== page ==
How to Draw a 4D Hypercube (My Way)
A Tesseract is a Four Dimensional Hypercube
If you're drawing a square on a flat sheet of paper, how many straight lines does it take? Four. If you're drawing a cube, how many squares (sides) does that take? Six. So if you're drawing a tesseract, how many cubes does that take? Eight!
In this hub, I'm going to show you how to draw your very own tesseract! The lengths of the lines and the angles won't be exact, however, because I'm not using a ruler for this tutorial.
First: How to Draw an Ordinary Cube
Step 1: Draw two lines of equal length, attempting to keep them an equal space apart, at slightly different heights.
Step 2: Connect the two lines as shown, creating what looks like a smooshed square, or a fat diamond that fell over.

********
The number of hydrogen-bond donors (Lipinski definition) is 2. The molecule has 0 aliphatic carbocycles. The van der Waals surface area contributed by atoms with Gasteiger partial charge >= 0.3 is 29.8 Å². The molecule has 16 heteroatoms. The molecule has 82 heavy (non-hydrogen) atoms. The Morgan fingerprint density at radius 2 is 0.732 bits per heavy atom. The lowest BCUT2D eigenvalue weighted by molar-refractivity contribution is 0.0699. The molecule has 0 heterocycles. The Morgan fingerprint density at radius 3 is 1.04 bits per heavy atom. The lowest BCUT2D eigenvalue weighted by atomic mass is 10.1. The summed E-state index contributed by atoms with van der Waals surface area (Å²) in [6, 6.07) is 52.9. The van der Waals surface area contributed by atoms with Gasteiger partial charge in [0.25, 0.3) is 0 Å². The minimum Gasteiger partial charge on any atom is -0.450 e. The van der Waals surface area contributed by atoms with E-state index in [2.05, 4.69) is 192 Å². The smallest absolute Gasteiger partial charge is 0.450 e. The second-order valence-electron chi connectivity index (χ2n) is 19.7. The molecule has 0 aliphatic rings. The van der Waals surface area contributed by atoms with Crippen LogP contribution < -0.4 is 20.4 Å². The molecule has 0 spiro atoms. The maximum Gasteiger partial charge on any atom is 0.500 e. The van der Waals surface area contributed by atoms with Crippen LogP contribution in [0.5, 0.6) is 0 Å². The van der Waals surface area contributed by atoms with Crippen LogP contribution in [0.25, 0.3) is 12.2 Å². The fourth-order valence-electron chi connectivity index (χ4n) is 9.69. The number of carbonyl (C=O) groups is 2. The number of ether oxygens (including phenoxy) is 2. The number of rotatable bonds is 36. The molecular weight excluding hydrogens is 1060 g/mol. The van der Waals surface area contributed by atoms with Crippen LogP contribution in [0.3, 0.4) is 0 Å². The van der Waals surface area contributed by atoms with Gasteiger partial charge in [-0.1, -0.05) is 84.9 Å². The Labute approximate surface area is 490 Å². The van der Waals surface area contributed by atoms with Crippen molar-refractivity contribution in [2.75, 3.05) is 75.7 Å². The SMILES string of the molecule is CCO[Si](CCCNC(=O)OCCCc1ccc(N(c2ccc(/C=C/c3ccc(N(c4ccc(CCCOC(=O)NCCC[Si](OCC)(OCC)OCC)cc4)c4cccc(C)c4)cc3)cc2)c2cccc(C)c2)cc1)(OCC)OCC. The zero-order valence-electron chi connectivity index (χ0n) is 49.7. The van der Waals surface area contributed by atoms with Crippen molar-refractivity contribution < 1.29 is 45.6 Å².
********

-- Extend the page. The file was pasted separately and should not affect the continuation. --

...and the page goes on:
Step 3: Draw four parallel lines stemming from each of the shape's four corners.
Step 4: Connect the ends of the two top lines, the ends of the two bottom lines, and then connect each bottom line with the line above.
Visual instructions for drawing the tesseract follow below:
And there you have it! A complete two dimensionally rendered tesseract, and only twenty-three steps later. I hope you enjoyed my little tutorial!
If you're interested to learn more about four dimensional geometry, try getting your hands on a copy of Geometry, Relativity, and the Fourth Dimension by Rudolf v. B. Rucker, published in 1977.